Investor urges aquaculture to align with the "food revolution"
More consumers and investors will come to the aquaculture sector’s door if the industry responds to people’s growing concern about what they are eating, and if it actively shares the impacts that its production has on the environment and the health benefits that its products offer, according to a prominent agriculture investor.
Speaking at the two-day Aquaculture Innovation Europe conference in London, John Coast Sullenger, associate principle at GAIA, said that aquaculture has “incredible potential” to capitalize on the shifting human diet and that it should continue to adopt new innovations to build its case. He added that establishing direct connections with consumers to dispel some of the past misgivings about the farming of fish is also essential.
“We are in a food revolution. There are lots of signs pointing to a breaking with the past – challenging the monopolistic structure that exists within food and agriculture. Also, the message from the consumer to these producers is not really connecting,” he said. “It’s clear that the consumer – more than ever before – is aware, and that’s the important paradigm that we are in today.”
That awareness is something that food producers, including aquaculture, should pay attention to and take advantage of. Aquaculture has a lot to gain from the current awareness, as it could allow the industry to escape old stigmas.
“Today, it’s important to align with the principles of the food revolution. It’s all about green label, clean label, and it has to have ESG (environmental, social and governance). Those are really important things,” Sullenger said. “Consumers and investors still have old ideas about fish farming. I’m not suggesting that there aren’t any issues around sustainability within the industry, but they don’t recognize the improvements made in terms of the regulatory environment and also animal health, such as the move from antibiotics to vaccines. I believe that when that message is told, and also those about the health benefits, people have a very positive reaction.”
With regards to effective consumer dialogue, Sullenger offered this advice, “Use social media, align with experts on health issues that can also carry the message too, because I do feel that message still has room to grow.”
GAIA has evaluated some of the more attractive spaces within food and agriculture for investment, he explained. This has led it to look at probiotics and dairy, stable packaging, plant-based food, including meat, and also aquaculture.
“We’ve defined aquaculture as one of the areas in this new paradigm that has a lot of potential,” Sullenger said. “Aquaculture fits into the protein challenge. With a population that’s going to 9 or 10 billion, with a 35 percent increase in the demand for food, there’s a magnified increase in the protein requirement. And in burgeoning countries, particularly where people see their disposable income move from USD 300 [EUR 272] to USD 320 [EUR 290] and USD 350 [EUR 317] per month, we know that one of the first things they do is move to a richer diet, and a richer diet is protein.”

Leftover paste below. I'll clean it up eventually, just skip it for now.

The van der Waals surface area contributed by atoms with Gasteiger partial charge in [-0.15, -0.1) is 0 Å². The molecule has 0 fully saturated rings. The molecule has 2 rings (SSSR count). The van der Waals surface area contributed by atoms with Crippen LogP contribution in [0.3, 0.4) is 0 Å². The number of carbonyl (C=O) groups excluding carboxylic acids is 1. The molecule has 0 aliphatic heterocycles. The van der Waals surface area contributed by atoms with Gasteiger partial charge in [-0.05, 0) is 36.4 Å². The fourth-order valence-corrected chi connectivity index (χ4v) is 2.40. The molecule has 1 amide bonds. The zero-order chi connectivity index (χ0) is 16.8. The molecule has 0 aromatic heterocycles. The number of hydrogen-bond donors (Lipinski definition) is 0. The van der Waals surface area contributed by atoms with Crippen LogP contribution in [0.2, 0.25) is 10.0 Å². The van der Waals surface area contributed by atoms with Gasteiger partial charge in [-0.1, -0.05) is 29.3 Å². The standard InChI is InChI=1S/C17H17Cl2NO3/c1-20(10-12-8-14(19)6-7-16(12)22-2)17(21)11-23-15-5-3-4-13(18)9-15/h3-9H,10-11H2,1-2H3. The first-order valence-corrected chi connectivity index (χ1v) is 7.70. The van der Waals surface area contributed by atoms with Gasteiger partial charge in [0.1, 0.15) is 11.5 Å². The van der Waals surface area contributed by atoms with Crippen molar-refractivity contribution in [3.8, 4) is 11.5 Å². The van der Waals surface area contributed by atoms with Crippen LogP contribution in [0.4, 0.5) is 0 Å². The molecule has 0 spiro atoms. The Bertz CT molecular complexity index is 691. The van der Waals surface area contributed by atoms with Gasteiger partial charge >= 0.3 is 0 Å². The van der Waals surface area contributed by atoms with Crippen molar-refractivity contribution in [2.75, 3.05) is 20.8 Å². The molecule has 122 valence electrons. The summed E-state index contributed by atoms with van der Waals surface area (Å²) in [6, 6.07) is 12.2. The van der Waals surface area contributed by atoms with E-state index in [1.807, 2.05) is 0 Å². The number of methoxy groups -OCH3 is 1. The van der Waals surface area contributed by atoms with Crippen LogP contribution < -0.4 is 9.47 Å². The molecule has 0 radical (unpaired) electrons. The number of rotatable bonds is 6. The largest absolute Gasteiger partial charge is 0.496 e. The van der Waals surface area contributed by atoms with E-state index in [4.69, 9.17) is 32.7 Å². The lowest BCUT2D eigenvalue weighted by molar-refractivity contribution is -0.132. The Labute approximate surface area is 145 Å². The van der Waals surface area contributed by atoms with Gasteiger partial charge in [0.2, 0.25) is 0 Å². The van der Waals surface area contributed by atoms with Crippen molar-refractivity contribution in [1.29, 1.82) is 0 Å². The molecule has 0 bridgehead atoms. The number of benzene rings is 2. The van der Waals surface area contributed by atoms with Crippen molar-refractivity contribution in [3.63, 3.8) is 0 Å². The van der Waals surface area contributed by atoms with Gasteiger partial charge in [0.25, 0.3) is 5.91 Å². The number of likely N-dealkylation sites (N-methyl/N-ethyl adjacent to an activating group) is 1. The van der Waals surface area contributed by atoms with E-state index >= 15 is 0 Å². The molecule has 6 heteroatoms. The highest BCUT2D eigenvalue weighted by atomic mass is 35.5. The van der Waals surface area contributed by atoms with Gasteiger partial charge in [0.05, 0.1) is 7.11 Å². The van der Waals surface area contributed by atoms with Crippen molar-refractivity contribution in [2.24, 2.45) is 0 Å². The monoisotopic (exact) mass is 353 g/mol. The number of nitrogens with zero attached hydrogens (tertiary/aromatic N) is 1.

Sullenger told delegates that GAIA has been encouraged by the considerable innovation in food production, and while change won’t happen overnight, it is already clear that a key part of the food revolution is the reversion back to healthier diets.
He said another important driver is the environmental impact of food production, particularly the amount of inputs per outputs, as well as the space to expand and water usage, and acknowledged aquaculture’s strength in these areas compared with land-based meat production.
Looking ahead, he anticipates that circumstances, particularly the contracting availability of suitable coastal waters for expansion, will dictate that recirculation and land-based aquaculture systems will increase in prominence. At the same time, pressures relating to feed ingredients will lead to more innovation in that field.
“There’s a lot of critique about feeding fish with soy etc. I’m not an expert, but clearly there’s benefits in terms of omega-3s coming from sustainable feeds based on algae, for example. Although it is very expensive right now, it’s very encouraging to see algae as a feedstuff – there are lots of ways to produce it, and it’s only a matter of time before we see a lot more,” he said. “We really are in an environment where the incumbent food operators, wherever they are in the industry chain, are being challenged by the thousands and thousands of innovations from the smaller companies. We’re seeing this across all segments.”
While the future prospects of innovation are exciting, Sullenger also cautions that changing any current operating practices and realigning an industry – not to mention consumer preferences and perception – is no easy task.
“These are big super tankers, and to turn them around and align them with these trends is very challenging,” he said.
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